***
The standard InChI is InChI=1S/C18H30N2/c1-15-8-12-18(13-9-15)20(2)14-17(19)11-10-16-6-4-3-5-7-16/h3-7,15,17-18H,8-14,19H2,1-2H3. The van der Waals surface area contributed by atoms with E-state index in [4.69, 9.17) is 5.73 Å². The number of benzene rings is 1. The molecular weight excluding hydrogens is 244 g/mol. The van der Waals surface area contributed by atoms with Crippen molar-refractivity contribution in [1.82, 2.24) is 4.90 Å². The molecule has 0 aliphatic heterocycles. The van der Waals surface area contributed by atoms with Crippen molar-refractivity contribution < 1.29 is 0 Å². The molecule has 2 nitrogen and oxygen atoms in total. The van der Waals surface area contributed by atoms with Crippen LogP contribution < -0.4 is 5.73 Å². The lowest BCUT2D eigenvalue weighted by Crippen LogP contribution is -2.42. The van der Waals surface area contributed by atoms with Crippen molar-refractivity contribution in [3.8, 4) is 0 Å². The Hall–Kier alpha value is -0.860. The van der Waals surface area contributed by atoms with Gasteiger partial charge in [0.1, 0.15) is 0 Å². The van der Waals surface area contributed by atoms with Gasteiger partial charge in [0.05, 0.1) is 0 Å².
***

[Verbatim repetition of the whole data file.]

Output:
The standard InChI is InChI=1S/C18H30N2/c1-15-8-12-18(13-9-15)20(2)14-17(19)11-10-16-6-4-3-5-7-16/h3-7,15,17-18H,8-14,19H2,1-2H3. The van der Waals surface area contributed by atoms with E-state index in [4.69, 9.17) is 5.73 Å². The number of benzene rings is 1. The molecular weight excluding hydrogens is 244 g/mol. The van der Waals surface area contributed by atoms with Crippen molar-refractivity contribution in [1.82, 2.24) is 4.90 Å². The molecule has 0 aliphatic heterocycles. The van der Waals surface area contributed by atoms with Crippen molar-refractivity contribution < 1.29 is 0 Å². The molecule has 2 nitrogen and oxygen atoms in total. The van der Waals surface area contributed by atoms with Crippen LogP contribution < -0.4 is 5.73 Å². The lowest BCUT2D eigenvalue weighted by Crippen LogP contribution is -2.42. The van der Waals surface area contributed by atoms with Crippen molar-refractivity contribution in [3.8, 4) is 0 Å². The Hall–Kier alpha value is -0.860. The van der Waals surface area contributed by atoms with Gasteiger partial charge in [0.1, 0.15) is 0 Å². The van der Waals surface area contributed by atoms with Gasteiger partial charge in [0.05, 0.1) is 0 Å².